perfect1Chicago Tribune, October 23, 1933. Resuming our series of “Till death does you into parts” domestic dramas, here’s a deluded dude who thought his familiarity with whodunnit fiction of the day would stand him in good stead with the law. This is even lamer than it sounds, given the tea-cozyish artificiality of what passed for a murder mystery in the so-called “Golden Age” of the genre (’20s and ’30s). There’s more practical criminal training in the opening credits of CSI: Miami then in all the combined works of S.S. Van Dine, Erle Stanley Gardner, Ellery Queen and Agatha Christie. Also: does a crime that culminates in living in a relief shelter even qualify as mediocre, never mind “perfect”? Read More »

pigA1ABaltimore Afro-American, June 12, 1909. That disemboweled Government inspector would have only been on the job for three years max, and owed his gig to socialist muckraker Upton Sinclair, whose novel The Jungle spurred the passage of the Meat Inspection Act of 1906. But you don’t really care about such reformist folderol, do you? You just want to read some serious slaughterhouse mayhem. Well, brace yourself. Read More »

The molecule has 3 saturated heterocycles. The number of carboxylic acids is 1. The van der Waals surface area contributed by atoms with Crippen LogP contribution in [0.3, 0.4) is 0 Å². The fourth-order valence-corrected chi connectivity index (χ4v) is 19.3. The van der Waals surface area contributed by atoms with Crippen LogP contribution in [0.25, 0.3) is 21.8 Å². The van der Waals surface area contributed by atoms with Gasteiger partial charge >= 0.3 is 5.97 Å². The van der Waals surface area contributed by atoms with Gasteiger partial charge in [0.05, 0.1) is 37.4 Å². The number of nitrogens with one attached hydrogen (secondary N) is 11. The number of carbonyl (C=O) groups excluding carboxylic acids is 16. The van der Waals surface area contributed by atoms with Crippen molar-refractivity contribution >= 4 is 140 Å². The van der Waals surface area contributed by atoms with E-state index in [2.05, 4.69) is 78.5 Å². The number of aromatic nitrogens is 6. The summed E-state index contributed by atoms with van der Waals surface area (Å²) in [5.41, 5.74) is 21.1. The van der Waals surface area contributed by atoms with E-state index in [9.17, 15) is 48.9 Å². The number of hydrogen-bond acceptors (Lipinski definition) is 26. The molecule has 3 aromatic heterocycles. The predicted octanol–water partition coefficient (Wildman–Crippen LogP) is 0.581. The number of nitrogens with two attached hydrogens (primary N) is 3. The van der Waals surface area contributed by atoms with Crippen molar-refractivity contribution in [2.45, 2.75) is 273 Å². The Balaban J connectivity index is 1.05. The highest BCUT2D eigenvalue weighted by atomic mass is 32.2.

LangChicago Tribune, July 19, 1935. I really don’t understand this enthusiam–seemingly universal among hacksaw killers–for distributing body parts across the countryside. It only multiplies the odds of your crime being detected. When disposing of a murder victim’s body, it seems preferable to put all your eggs in one basket. And when I say “basket” I mean a well-considered and pre-excavated rural grave site, not a big black trunk in a ditch by a highway. If I found a trunk in a ditch by a highway, I wouldn’t even have to told what was in it: It’s either limbs or a torso, and either way I’m just phoning that shit in without opening the box. But I love how “Jung Moy Gee” is the guy’s “alias”. Hully gee, it sure does sound sinister. Read More »